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Cafetin de Buenos Aires   Leave a comment

Small tavern of Buenos Aires (1948)
LYRICS by: Enrique Santos Discepolo
MUSIC by: Mariano Mores
TRANSLATION by: Ramon Peñalva
Last updated on: 12/25/11
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A “cafetín” was a small tavern, in the first half of this century. It was the place where the younger and older generations met and developed a tight relationship. Youngsters could learn all those lessons not taught at home and a kind of dismal philosophy about life. All this changed during and after the ’60’s and those places slowly disappeared from the urban scene. First stanza: A “cafetín” was a males only place so it was off limits to women and children. The author remembers when as a child he thought it never would come the time when he could get in. It mentions a melancholic sentiment equating the cold of the windowpane with his actual feelings and recognize the “cafetín” as the teacher of several things, good and bad, that helped him to grow up. Second stanza: Now there is a claim of not forgetting this place that was so much alike his mother, a perpetual harbor from all pains and dangers of the world. Then a description of the strange mix of customers and what he learned from them. Third stanza: Finally he remembers the bunch of buddies he found between those walls and recalls several of them, falling again in a melancholic mood bringing to memory some sad moments in life and his final sense of failure.
De chiquilín te miraba de afuera (1)
como a esas cosas que nunca se alcanzan,
la ñata contra el vidrio, (2)
en un azul de frío
que sólo fue después viviendo
igual que el mío.
Como una escuela de todas las cosas,
ya de muchacho me diste entre asombro
el cigarrillo…
la fe de mis sueños
y una esperanza de amor.

¿Cómo olvidarte en esta queja,
cafetín de Buenos Aires?
Si sos lo único en la vida
que se pareció a mi vieja. (3)
En tu mezcla milagrosa
de sabihondos y suicidas
yo aprendí filosofía… dados… timba (4)
y la poesía cruel
de no pensar más en mi…

Me diste en oro un puñado de amigos,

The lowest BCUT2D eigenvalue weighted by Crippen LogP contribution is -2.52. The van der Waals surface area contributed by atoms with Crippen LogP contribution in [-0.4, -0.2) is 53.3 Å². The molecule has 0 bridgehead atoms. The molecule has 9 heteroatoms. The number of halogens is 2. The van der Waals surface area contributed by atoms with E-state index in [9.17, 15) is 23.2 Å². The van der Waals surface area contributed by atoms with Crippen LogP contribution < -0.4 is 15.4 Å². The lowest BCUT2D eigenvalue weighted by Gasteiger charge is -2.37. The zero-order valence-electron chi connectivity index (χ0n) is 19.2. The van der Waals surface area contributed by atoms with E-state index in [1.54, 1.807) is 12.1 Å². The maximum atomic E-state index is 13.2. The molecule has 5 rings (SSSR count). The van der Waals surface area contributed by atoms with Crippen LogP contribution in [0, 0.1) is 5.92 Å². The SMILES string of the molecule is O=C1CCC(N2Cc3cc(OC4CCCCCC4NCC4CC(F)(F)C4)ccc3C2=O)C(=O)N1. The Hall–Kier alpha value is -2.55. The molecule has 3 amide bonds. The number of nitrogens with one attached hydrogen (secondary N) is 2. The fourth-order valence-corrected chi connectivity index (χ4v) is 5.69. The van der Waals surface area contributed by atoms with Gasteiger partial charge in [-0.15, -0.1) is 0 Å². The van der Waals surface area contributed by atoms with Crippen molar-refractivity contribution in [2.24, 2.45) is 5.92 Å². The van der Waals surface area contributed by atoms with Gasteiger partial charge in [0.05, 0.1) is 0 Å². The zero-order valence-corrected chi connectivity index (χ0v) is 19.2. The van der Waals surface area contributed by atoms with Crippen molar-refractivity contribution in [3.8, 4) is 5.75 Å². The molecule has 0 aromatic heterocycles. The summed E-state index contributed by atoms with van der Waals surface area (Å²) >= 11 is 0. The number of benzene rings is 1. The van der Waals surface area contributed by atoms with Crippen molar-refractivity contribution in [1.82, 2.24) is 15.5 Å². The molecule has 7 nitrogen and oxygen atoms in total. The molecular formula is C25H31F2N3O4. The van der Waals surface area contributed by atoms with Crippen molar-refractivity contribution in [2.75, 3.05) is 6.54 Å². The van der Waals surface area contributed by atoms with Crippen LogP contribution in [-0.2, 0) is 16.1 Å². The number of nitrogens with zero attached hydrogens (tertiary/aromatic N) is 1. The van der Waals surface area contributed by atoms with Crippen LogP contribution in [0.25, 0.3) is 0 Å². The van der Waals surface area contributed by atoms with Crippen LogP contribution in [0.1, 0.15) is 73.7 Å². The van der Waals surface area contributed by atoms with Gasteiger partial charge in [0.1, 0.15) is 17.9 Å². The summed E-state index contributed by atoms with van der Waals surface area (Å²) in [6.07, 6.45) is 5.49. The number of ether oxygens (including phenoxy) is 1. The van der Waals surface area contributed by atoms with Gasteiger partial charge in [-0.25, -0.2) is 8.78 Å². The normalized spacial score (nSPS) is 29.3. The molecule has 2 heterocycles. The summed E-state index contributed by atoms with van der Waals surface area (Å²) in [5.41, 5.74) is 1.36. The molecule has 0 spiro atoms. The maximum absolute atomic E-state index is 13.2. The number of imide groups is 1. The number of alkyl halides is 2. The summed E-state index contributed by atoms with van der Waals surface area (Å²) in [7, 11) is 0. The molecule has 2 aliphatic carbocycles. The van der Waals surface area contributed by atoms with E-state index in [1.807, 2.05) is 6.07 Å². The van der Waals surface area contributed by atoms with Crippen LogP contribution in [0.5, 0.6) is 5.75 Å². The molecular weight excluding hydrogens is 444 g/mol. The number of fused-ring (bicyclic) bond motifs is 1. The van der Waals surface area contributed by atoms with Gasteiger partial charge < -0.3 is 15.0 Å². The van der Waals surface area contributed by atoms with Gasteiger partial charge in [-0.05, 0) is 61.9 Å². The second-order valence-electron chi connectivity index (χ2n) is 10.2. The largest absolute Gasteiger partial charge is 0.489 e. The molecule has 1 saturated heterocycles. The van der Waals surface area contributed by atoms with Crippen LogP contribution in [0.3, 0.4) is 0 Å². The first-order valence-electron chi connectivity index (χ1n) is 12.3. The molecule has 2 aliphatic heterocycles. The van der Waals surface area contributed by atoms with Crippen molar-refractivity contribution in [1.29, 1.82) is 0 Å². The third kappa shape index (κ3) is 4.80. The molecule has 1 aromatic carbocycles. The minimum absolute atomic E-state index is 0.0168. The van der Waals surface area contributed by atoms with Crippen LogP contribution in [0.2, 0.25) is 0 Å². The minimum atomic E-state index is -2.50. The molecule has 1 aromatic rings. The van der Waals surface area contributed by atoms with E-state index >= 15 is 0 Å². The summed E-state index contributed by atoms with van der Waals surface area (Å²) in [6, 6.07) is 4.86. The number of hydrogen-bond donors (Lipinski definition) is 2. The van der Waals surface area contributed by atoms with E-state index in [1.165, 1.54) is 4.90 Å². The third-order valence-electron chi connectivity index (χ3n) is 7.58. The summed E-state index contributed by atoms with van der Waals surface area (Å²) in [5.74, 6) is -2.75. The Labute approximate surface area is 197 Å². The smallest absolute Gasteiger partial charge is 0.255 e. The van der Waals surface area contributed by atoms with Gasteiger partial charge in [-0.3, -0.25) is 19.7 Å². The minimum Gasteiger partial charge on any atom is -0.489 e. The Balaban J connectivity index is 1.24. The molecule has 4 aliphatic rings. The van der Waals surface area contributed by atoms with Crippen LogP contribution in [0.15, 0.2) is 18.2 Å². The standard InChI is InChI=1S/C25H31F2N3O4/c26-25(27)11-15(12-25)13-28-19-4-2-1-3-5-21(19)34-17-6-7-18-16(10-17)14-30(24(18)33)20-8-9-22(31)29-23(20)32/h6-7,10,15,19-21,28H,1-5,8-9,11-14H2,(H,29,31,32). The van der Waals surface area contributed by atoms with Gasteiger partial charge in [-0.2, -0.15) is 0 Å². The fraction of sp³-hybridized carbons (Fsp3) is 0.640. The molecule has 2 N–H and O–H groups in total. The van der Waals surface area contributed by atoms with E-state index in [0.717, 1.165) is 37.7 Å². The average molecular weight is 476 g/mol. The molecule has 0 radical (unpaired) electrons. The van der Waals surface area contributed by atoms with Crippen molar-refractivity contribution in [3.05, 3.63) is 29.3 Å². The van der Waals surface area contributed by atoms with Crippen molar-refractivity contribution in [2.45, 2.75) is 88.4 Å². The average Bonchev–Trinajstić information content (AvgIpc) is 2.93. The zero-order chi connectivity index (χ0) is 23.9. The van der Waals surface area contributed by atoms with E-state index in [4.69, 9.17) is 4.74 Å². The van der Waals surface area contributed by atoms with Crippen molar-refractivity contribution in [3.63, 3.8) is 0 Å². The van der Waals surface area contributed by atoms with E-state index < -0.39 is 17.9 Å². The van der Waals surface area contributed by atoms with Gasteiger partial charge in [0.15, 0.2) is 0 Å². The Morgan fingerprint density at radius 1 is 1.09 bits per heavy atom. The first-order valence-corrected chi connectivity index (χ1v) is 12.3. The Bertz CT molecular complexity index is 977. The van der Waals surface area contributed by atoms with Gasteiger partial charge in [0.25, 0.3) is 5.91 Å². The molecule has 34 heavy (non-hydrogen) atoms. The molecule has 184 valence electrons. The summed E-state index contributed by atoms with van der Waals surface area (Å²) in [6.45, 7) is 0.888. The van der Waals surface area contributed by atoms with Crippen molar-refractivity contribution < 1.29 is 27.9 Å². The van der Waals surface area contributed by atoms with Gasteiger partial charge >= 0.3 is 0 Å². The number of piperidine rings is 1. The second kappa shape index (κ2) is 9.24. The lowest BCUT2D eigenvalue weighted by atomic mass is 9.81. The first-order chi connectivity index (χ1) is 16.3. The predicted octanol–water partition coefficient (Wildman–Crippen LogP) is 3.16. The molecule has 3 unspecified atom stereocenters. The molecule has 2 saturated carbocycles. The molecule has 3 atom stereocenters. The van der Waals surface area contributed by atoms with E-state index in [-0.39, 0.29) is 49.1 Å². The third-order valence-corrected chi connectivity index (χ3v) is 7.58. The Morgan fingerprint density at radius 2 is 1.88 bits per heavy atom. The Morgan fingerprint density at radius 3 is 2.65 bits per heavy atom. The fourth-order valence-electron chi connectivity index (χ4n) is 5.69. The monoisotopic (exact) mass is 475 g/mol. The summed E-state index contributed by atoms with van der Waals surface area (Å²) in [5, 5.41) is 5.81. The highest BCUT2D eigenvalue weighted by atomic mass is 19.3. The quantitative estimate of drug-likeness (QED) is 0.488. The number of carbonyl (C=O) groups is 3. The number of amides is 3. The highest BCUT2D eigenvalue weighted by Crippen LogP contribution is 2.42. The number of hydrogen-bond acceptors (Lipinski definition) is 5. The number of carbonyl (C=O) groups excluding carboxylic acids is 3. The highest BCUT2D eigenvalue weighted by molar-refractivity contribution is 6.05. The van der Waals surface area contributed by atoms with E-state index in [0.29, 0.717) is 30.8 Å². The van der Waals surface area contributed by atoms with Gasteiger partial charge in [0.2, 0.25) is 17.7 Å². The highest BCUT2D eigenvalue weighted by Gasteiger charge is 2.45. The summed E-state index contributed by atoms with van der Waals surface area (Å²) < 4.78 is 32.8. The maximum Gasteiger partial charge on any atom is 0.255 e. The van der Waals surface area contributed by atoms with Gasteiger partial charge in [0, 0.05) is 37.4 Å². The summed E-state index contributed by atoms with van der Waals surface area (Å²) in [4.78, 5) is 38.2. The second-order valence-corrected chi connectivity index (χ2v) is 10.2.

que son los mismos que alientan mis horas;
José el de la quimera,
Marcial que aún cree y espera
y el flaco Abel… que se nos fue,
pero aún me guía.
Sobre tus mesas que nunca preguntan
Lloré una tarde el primer desengaño.
Nací a las penas,
bebí mis años,
y me entregué sin luchar.

In my childhood I stared at you
as those things I would never possess
the nose against your window
in an iced blue feeling
that only later, living,
was the same in my soul.
As a school that teaches all things,
in my youth you gave me in wonder
a good smoke…
a faith in my dreams
and a hope for love.

How can I forget you in my lament
“cafetín de Buenos Aires”?
If you are the only one in life
who resembled my mother.
In your strange association
of smart guys and self-killers
I learned philosophy… dice… gamble
and the bitter poetry
of not to think of myself.

You gave me in gold a fistful of friends
the same who cheer my life and my hours
José the one with dreams
Marcial who still believes and hopes
and skinny Abel… who’s gone
but still he guides me.
On your tables that never ask questions
I wept some day my first disillusion
I knew of pains,
I drank my years
And I gave up with no fight.

(1) Chiquilín (diminutive) from “Chico” = small boy, kid
(2) Ñata (f) (colloquial) from “Ñato”(m): pug-nosed or flat-nosed = the nose.
(3) Vieja (coll) literal: old woman = mother
(4) Timba (coll) = the action of gambling

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